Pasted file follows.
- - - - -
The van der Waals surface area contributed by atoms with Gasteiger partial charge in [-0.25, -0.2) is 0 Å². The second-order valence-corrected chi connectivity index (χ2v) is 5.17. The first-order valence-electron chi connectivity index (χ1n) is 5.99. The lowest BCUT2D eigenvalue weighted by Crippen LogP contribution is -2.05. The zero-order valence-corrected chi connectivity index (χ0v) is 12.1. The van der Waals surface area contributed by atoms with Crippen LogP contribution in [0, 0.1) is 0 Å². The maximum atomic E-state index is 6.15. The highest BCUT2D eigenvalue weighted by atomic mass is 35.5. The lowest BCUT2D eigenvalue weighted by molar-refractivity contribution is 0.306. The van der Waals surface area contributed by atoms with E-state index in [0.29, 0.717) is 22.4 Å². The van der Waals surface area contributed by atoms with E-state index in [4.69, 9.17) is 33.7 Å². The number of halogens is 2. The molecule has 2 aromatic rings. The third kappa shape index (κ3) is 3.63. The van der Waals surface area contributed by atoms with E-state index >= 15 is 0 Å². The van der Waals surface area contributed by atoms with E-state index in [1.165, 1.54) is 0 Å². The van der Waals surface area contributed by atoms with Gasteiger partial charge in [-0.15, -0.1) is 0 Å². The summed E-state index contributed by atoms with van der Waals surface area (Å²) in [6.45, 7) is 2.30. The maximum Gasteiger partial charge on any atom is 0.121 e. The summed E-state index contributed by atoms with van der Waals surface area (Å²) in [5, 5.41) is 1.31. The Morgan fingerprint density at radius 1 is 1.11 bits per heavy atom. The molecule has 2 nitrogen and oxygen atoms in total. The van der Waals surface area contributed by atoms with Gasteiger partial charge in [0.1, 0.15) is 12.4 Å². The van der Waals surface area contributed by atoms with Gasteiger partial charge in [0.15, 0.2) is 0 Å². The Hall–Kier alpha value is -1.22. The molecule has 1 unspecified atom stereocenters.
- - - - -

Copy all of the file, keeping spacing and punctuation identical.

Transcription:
The van der Waals surface area contributed by atoms with Gasteiger partial charge in [-0.25, -0.2) is 0 Å². The second-order valence-corrected chi connectivity index (χ2v) is 5.17. The first-order valence-electron chi connectivity index (χ1n) is 5.99. The lowest BCUT2D eigenvalue weighted by Crippen LogP contribution is -2.05. The zero-order valence-corrected chi connectivity index (χ0v) is 12.1. The van der Waals surface area contributed by atoms with Crippen LogP contribution in [0, 0.1) is 0 Å². The maximum atomic E-state index is 6.15. The highest BCUT2D eigenvalue weighted by atomic mass is 35.5. The lowest BCUT2D eigenvalue weighted by molar-refractivity contribution is 0.306. The van der Waals surface area contributed by atoms with E-state index in [0.29, 0.717) is 22.4 Å². The van der Waals surface area contributed by atoms with E-state index in [4.69, 9.17) is 33.7 Å². The number of halogens is 2. The molecule has 2 aromatic rings. The third kappa shape index (κ3) is 3.63. The van der Waals surface area contributed by atoms with E-state index >= 15 is 0 Å². The van der Waals surface area contributed by atoms with E-state index in [1.165, 1.54) is 0 Å². The van der Waals surface area contributed by atoms with Gasteiger partial charge in [-0.15, -0.1) is 0 Å². The summed E-state index contributed by atoms with van der Waals surface area (Å²) in [6.45, 7) is 2.30. The maximum Gasteiger partial charge on any atom is 0.121 e. The summed E-state index contributed by atoms with van der Waals surface area (Å²) in [5, 5.41) is 1.31. The Morgan fingerprint density at radius 1 is 1.11 bits per heavy atom. The molecule has 2 nitrogen and oxygen atoms in total. The van der Waals surface area contributed by atoms with Gasteiger partial charge in [0.1, 0.15) is 12.4 Å². The van der Waals surface area contributed by atoms with Gasteiger partial charge in [0.15, 0.2) is 0 Å². The Hall–Kier alpha value is -1.22. The molecule has 1 unspecified atom stereocenters.